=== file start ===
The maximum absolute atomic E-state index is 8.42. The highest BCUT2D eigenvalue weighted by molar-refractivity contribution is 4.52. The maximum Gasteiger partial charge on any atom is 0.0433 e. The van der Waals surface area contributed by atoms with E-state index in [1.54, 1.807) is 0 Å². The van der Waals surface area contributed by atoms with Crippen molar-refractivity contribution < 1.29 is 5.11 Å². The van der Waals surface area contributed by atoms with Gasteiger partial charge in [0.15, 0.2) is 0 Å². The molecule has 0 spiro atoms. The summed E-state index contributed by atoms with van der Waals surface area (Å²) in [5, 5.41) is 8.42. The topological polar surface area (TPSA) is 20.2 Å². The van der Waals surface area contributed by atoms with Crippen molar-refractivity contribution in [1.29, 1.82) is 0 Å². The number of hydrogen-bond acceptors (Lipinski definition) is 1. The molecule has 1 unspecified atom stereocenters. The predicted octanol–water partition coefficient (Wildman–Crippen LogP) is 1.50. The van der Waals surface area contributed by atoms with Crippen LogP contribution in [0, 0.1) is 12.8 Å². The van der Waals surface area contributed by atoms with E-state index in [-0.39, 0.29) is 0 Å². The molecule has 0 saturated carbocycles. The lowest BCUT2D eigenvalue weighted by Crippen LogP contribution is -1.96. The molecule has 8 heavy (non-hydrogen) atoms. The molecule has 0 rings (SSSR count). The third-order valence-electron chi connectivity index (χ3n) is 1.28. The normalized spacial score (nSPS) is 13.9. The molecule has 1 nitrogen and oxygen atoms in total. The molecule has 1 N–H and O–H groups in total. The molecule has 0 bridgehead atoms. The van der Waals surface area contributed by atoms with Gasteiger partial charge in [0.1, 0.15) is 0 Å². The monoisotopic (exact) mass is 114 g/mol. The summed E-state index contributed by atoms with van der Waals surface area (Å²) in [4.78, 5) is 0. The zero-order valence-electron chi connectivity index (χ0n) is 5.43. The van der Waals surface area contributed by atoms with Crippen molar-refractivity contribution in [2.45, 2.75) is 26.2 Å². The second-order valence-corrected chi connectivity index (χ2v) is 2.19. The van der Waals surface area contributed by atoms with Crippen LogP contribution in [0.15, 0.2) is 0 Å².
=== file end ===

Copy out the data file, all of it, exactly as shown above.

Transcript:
The maximum absolute atomic E-state index is 8.42. The highest BCUT2D eigenvalue weighted by molar-refractivity contribution is 4.52. The maximum Gasteiger partial charge on any atom is 0.0433 e. The van der Waals surface area contributed by atoms with E-state index in [1.54, 1.807) is 0 Å². The van der Waals surface area contributed by atoms with Crippen molar-refractivity contribution < 1.29 is 5.11 Å². The van der Waals surface area contributed by atoms with Gasteiger partial charge in [0.15, 0.2) is 0 Å². The molecule has 0 spiro atoms. The summed E-state index contributed by atoms with van der Waals surface area (Å²) in [5, 5.41) is 8.42. The topological polar surface area (TPSA) is 20.2 Å². The van der Waals surface area contributed by atoms with Crippen molar-refractivity contribution in [1.29, 1.82) is 0 Å². The number of hydrogen-bond acceptors (Lipinski definition) is 1. The molecule has 1 unspecified atom stereocenters. The predicted octanol–water partition coefficient (Wildman–Crippen LogP) is 1.50. The van der Waals surface area contributed by atoms with Crippen LogP contribution in [0, 0.1) is 12.8 Å². The van der Waals surface area contributed by atoms with E-state index in [-0.39, 0.29) is 0 Å². The molecule has 0 saturated carbocycles. The lowest BCUT2D eigenvalue weighted by Crippen LogP contribution is -1.96. The molecule has 8 heavy (non-hydrogen) atoms. The molecule has 0 rings (SSSR count). The third-order valence-electron chi connectivity index (χ3n) is 1.28. The normalized spacial score (nSPS) is 13.9. The molecule has 1 nitrogen and oxygen atoms in total. The molecule has 1 N–H and O–H groups in total. The molecule has 0 bridgehead atoms. The van der Waals surface area contributed by atoms with Gasteiger partial charge in [0.1, 0.15) is 0 Å². The monoisotopic (exact) mass is 114 g/mol. The summed E-state index contributed by atoms with van der Waals surface area (Å²) in [4.78, 5) is 0. The zero-order valence-electron chi connectivity index (χ0n) is 5.43. The van der Waals surface area contributed by atoms with Crippen molar-refractivity contribution in [2.45, 2.75) is 26.2 Å². The second-order valence-corrected chi connectivity index (χ2v) is 2.19. The van der Waals surface area contributed by atoms with Crippen LogP contribution in [0.15, 0.2) is 0 Å².